It was an exciting August in Washington, D.C. We not only had a hurricane, but also a 5.8 magnitude earthquake! Our natural world is usually gentle, and hot, well in to October. In fact, kids rarely need to wear coats over their costumes when they trick-or-treat on Halloween.
My Japanese calendar shows the same lush, humid climate in August. The Japanese morning glories are blooming sky blue, the Japanese fireflies are still out, though fewer than in June, and the Japanese mosquitoes ... sadly, the Japanese have them, too. The Japanese send syo-chuu-mimai, or traditional summer postcards, with classic images from their own hot summers and, over at the blog Tokyobounce.com, I found these lovely graphics. The first image is of morning glories, the second of fireflies, and the third of, not a pig, but a pig-shaped incense burner with a mosquito repellant coil in its mouth:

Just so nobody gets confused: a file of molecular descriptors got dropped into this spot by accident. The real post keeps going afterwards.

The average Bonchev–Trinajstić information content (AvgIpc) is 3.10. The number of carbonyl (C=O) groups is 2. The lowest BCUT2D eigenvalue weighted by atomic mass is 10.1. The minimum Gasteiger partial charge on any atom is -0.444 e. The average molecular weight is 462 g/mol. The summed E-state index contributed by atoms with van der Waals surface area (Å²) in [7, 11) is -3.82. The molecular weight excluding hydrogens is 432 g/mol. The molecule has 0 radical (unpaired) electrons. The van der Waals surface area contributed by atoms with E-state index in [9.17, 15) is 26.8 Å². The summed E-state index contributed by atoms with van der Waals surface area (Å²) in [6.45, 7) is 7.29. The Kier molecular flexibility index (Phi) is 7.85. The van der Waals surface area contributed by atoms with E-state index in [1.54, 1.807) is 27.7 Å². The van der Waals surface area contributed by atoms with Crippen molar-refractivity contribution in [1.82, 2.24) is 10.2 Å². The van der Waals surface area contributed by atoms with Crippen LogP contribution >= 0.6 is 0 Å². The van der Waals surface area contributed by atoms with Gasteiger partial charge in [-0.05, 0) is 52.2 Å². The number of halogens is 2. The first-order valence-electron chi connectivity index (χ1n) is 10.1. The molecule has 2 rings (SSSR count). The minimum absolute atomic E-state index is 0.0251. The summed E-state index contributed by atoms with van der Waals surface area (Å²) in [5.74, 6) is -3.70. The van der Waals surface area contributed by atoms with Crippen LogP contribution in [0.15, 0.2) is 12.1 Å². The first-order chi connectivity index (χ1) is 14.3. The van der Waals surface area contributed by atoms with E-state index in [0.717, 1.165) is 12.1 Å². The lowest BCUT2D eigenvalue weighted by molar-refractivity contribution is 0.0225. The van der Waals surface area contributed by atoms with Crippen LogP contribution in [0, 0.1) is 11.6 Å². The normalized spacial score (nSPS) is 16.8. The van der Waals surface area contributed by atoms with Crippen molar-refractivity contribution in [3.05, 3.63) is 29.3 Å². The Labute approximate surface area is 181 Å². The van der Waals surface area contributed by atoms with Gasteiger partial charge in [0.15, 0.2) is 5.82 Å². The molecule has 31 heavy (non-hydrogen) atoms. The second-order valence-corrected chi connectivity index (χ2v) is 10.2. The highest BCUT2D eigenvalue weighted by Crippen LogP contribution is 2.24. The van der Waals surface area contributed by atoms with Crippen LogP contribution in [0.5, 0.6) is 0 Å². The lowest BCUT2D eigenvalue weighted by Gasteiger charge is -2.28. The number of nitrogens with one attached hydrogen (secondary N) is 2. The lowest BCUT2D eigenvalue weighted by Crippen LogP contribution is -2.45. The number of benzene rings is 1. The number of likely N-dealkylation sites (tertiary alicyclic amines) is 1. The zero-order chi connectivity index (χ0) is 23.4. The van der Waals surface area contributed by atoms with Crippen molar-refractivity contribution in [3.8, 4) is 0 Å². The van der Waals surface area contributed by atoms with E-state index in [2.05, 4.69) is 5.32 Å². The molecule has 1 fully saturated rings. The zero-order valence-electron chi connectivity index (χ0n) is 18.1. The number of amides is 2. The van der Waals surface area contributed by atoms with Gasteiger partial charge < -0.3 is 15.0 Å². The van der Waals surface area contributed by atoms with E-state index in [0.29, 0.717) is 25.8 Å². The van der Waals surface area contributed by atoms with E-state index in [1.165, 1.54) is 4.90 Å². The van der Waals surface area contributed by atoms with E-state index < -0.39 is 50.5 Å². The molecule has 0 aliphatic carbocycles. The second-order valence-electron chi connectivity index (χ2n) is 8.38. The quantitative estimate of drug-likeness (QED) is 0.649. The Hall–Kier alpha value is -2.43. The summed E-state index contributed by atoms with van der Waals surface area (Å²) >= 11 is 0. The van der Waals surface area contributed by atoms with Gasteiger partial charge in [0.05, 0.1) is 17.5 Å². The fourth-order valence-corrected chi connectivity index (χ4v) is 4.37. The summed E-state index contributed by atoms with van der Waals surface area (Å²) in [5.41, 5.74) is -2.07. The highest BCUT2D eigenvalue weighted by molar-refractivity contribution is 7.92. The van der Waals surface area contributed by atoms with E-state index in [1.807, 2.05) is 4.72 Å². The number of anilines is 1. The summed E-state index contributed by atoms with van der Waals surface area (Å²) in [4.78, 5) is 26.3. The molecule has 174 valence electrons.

The writers at tokyobounce go on to say: "Of course, there are plenty of symbols that don't quite make the postcard cut – handkerchiefs doused in sweat, Salarymen in cool biz-ware, cicadas ...."
So summer is lingering here at 39 degrees north, about the latitude of Washington and Tokyo. But I've saved a calendar from Aeroflot, the airline of the former Soviet Union, a relic from 1992. What's August like there?
At 55 degrees north, it's autumn...in fact, it's a scene from Washington's November, yellow maple leaves and all.
This year I could draw torrents of rain (from the hurricane) and cracking earth (from the earthquake) for Washington's August symbols. I'd draw an air conditioning symbol, too, another one that wouldn't make the postcard cut!
But what are your symbols? What's late summer like where you are?
-- Sue Fierston paints and teaches just outside of Washington, D.C. in the Chesapeake Bay watershed. As a painter, she works in acrylics and watercolor and is in the middle of a series called "100 Flowers." As a teaching artist, she works with teachers to bring art into their classrooms in grades 4-8. Her posts focus on her nature-themed art collaborations. For a look at her paintings or more about her teaching, check out her website at suzannefierston.com.